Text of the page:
Sweden, whose softer approach to the new coronavirus pandemic has garnered worldwide attention, recorded its deadliest month in almost three decades in April, according to statistics released on Monday.
Sweden has stopped short of introducing the restrictive lockdowns seen elsewhere in Europe, instead opting for an approach based on the "principle of responsibility".
The Scandinavian country has kept schools open for children under the age of 16, along with cafes, bars, restaurants and businesses, and urged people to respect social distancing guidelines.
A total of 10,458 deaths were recorded in the country of 10.3 million inhabitants in April, Statistics Sweden said.
"We have to go back to December 1993 to find more dead during a single month," Tomas Johansson, population statistician at Statistics Sweden, said in a statement.
In total, 97,008 deaths were recorded in Sweden during the whole of 1993, which in turn was the deadliest year since 1918, when the Spanish flu pandemic ravaged the country.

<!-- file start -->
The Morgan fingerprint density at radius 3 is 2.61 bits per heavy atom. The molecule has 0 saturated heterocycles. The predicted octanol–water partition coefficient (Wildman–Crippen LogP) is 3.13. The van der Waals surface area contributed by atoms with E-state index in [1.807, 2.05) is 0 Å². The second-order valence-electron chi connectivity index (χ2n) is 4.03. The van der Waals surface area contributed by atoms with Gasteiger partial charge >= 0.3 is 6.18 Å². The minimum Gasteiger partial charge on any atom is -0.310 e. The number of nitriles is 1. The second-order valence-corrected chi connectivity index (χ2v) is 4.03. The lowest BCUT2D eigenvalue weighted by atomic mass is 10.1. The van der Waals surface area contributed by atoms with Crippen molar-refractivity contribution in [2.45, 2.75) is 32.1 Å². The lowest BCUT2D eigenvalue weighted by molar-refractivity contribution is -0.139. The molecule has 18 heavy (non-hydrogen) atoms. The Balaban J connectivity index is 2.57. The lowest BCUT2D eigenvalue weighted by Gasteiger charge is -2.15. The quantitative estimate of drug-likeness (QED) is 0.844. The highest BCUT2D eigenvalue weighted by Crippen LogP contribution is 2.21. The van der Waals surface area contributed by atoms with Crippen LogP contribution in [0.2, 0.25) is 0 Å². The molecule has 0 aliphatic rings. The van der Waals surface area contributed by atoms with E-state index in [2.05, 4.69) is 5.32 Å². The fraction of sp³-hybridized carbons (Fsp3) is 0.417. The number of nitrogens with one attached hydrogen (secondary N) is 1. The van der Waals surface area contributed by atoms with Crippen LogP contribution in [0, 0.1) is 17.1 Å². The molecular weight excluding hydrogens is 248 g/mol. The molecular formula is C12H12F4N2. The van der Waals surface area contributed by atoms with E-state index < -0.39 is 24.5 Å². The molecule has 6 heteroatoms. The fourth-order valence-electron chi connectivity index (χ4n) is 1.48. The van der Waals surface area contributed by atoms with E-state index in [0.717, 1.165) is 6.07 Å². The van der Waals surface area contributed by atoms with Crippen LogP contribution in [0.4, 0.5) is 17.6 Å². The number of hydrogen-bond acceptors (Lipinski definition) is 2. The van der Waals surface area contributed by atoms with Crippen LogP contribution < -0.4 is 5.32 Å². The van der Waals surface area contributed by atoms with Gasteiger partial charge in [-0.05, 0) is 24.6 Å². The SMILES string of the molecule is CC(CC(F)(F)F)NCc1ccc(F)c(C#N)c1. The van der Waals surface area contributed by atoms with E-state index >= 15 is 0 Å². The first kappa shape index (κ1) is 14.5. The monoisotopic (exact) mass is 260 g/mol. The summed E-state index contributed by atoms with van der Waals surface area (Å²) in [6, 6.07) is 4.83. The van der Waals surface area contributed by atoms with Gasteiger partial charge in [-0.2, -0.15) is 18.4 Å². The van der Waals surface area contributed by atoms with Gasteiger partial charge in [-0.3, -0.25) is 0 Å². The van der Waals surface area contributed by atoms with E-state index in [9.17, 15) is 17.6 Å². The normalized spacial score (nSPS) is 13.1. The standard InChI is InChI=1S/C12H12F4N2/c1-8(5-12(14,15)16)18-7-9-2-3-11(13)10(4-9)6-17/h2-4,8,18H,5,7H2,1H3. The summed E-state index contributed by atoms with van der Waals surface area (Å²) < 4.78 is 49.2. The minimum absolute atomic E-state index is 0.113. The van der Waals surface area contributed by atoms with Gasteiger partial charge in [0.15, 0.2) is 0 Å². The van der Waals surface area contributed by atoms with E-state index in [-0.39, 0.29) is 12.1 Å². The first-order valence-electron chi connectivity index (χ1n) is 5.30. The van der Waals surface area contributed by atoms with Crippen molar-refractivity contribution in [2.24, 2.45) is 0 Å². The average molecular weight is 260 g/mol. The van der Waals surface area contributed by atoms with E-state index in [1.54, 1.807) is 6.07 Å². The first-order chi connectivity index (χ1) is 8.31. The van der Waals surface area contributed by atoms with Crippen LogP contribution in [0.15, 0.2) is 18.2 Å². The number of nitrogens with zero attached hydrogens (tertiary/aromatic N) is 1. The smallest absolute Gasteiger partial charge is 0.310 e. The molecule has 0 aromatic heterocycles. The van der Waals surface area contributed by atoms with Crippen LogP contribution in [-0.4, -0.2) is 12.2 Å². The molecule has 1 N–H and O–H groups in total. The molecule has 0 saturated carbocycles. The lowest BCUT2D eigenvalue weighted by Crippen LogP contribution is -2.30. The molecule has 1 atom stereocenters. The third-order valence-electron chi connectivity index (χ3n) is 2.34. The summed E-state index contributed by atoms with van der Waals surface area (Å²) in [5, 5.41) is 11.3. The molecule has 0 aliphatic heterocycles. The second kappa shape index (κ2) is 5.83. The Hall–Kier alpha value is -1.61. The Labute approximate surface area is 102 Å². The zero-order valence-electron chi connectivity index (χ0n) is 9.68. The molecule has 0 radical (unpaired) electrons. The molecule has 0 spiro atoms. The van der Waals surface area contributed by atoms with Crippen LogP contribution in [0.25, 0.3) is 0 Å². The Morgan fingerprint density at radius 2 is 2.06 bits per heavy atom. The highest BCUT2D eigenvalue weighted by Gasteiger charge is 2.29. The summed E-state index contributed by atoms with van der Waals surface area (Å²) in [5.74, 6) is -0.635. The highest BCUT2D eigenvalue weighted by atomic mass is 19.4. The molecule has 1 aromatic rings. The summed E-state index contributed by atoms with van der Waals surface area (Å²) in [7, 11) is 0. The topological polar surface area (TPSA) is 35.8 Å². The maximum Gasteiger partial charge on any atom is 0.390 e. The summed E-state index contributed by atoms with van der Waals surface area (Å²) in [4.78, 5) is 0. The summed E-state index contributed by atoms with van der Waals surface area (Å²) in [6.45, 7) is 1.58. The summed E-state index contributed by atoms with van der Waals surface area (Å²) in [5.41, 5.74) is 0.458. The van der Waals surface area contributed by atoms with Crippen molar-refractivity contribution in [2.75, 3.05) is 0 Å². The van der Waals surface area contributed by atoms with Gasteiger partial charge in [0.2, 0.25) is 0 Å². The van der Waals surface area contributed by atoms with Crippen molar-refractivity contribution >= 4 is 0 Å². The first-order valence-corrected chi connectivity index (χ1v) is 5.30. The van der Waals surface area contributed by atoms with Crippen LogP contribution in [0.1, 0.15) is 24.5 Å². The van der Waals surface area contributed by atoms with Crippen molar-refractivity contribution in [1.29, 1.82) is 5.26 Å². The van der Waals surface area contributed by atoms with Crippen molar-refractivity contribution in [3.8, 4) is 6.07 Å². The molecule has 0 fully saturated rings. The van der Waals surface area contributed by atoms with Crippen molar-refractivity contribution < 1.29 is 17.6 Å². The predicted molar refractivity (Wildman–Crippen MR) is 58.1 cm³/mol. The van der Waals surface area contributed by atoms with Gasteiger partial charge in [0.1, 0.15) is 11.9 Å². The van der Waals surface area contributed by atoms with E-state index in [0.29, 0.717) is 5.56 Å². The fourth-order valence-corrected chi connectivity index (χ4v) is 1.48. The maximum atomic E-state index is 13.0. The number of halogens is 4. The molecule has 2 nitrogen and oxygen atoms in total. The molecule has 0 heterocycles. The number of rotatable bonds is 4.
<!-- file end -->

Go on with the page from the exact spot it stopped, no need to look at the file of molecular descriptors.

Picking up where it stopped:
Johansson told AFP there was no official breakdown explaining the high death toll in December 1993 but said there was a flu epidemic at the time.
According to preliminary data, the number of deaths has been on the decline since the end of April, including in Stockholm -- the epicenter of the Swedish epidemic -- where the highest number of deaths were recorded in early April.
The Swedish approach to the novel coronavirus has come under criticism both at home and abroad, particularly as the number of deaths has far exceeded those in neighboring Nordic countries, which have all imposed more restrictive containment measures.
On Monday, Sweden reported a total of 30,377 confirmed cased of the new coronavirus and 3,698 deaths.